Market leader Sonova earlier this year launched a new hearing aid
microchip capable of streaming audio directly from wireless devices,
as the Swiss company tried to close a technology gap with its Danish
"The competitors are coming, but we can't focus on what they have in
their bags," Chief Executive Anders Hedegaard told Reuters, adding
it was important to constantly renew products in the $6
billion-a-year hearing aid market.
GN shares were down 5.0 percent at 200.5 Danish crowns at 0851 GMT,
after third-quarter hearing aid sales growth slowed, due in part to
disruptions caused by hurricanes in the United States, the company's
Its GN Hearing division reported underlying growth of 6 percent,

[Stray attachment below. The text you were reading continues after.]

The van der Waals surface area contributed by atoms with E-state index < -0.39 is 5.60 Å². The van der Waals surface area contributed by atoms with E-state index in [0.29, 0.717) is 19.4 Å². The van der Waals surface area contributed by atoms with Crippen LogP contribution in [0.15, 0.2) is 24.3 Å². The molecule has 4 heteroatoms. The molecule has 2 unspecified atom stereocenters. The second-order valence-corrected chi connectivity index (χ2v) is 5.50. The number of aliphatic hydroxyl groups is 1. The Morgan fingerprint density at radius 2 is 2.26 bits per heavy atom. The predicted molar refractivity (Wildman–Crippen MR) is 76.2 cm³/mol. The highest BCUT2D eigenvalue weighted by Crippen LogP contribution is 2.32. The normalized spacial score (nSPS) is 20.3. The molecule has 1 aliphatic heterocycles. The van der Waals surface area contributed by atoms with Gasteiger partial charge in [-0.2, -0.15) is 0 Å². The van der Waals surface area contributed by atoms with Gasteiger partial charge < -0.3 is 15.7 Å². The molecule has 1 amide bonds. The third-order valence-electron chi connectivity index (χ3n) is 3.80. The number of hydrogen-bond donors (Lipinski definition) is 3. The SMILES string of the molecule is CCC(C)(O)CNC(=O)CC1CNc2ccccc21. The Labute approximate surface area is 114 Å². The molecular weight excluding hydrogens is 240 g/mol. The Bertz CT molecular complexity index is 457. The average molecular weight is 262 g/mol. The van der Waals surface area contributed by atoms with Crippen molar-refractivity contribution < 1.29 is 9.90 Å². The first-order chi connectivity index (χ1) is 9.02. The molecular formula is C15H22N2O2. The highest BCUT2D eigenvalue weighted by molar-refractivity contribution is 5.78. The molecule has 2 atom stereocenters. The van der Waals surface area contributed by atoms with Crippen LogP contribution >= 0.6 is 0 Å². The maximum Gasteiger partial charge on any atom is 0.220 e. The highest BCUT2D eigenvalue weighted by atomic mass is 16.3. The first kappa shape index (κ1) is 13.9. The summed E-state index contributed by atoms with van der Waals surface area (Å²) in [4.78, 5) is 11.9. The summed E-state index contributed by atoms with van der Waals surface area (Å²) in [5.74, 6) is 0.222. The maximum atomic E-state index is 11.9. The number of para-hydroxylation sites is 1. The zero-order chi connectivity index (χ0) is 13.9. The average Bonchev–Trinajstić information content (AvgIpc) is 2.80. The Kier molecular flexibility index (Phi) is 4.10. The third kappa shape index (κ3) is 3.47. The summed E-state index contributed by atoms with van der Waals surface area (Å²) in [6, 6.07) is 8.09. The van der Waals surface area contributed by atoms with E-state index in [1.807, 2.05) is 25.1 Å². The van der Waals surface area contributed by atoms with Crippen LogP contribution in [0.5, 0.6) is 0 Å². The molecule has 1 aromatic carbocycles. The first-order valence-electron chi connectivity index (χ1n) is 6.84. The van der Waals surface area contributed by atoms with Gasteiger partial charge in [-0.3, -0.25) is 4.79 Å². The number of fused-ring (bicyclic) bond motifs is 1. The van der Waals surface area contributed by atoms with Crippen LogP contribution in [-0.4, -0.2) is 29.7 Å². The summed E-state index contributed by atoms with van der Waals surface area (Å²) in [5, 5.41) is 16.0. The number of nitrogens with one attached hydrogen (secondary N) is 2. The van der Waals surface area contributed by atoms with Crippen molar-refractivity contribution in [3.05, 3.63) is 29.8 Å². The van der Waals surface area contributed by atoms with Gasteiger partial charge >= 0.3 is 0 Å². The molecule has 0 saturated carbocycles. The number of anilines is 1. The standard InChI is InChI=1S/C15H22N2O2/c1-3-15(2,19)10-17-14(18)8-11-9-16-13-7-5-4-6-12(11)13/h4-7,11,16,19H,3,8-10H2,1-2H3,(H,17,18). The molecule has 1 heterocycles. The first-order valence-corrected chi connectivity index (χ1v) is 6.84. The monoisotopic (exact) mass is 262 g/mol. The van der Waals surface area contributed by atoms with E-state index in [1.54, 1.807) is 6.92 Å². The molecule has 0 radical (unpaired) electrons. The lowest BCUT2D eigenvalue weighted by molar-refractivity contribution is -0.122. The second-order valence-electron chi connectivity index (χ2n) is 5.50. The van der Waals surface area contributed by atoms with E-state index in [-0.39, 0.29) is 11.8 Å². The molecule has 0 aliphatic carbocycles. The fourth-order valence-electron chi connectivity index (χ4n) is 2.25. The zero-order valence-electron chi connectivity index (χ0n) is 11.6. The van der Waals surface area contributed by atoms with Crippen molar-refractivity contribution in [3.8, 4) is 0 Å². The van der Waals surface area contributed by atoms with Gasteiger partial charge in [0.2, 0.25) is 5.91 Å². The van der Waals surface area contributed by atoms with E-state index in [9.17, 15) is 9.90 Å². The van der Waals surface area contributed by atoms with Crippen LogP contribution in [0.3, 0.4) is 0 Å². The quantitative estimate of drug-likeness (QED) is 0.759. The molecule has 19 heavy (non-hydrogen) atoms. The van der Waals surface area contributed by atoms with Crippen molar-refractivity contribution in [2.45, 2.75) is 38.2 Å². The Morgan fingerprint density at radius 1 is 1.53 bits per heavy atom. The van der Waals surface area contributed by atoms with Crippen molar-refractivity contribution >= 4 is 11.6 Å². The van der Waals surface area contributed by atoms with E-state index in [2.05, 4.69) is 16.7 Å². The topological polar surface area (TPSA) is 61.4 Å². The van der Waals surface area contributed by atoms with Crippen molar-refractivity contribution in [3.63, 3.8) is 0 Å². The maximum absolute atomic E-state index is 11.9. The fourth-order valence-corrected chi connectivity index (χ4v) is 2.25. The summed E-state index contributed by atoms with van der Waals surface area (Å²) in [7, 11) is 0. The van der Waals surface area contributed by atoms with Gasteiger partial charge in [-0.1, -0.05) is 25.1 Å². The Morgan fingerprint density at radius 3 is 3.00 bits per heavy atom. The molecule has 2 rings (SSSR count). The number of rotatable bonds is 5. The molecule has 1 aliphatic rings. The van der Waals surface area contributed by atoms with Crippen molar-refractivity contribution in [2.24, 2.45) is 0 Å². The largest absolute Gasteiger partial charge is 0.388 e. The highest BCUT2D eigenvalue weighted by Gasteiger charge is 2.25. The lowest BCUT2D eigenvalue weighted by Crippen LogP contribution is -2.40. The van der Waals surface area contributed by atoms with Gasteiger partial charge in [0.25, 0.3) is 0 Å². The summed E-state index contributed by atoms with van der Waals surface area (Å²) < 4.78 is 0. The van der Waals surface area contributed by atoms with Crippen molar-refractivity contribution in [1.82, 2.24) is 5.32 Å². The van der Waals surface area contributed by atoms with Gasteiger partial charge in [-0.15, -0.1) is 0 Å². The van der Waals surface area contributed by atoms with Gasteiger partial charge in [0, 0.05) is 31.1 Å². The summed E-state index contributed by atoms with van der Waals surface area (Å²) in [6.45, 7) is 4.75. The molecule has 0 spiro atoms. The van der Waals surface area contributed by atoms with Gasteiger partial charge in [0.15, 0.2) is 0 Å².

which disappointed analysts after the launch of its newest hearing
aid, ReSound LiNX 3D, led to double-digit growth in May and June.
"GN Hearing has benefited from having very differentiated products
compared to the competitors in the past couple of years but that has
become more blurred now," Sydbank analyst Morten Imsgard said.
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The ReSound LiNX 3D hearing aid offers remote tuning and direct
streaming from an Apple iPhone to the hearing aid, aiming to win
over tech-savvy Baby Boomers.
Sonova now aims to compete on direct-streaming with a 2.4 GHz chip -
which GN was first to present years ago - that enables direct
streaming from not just Apple but other Bluetooth-equipped devices
GN posted third-quarter revenue of 2.28 billion Danish crowns ($357
million) slightly lower than analysts' average forecast of 2.30
billion, according to a Reuters poll.
(Reporting by Julie Astrid Thomsen; Editing by Mark Potter)
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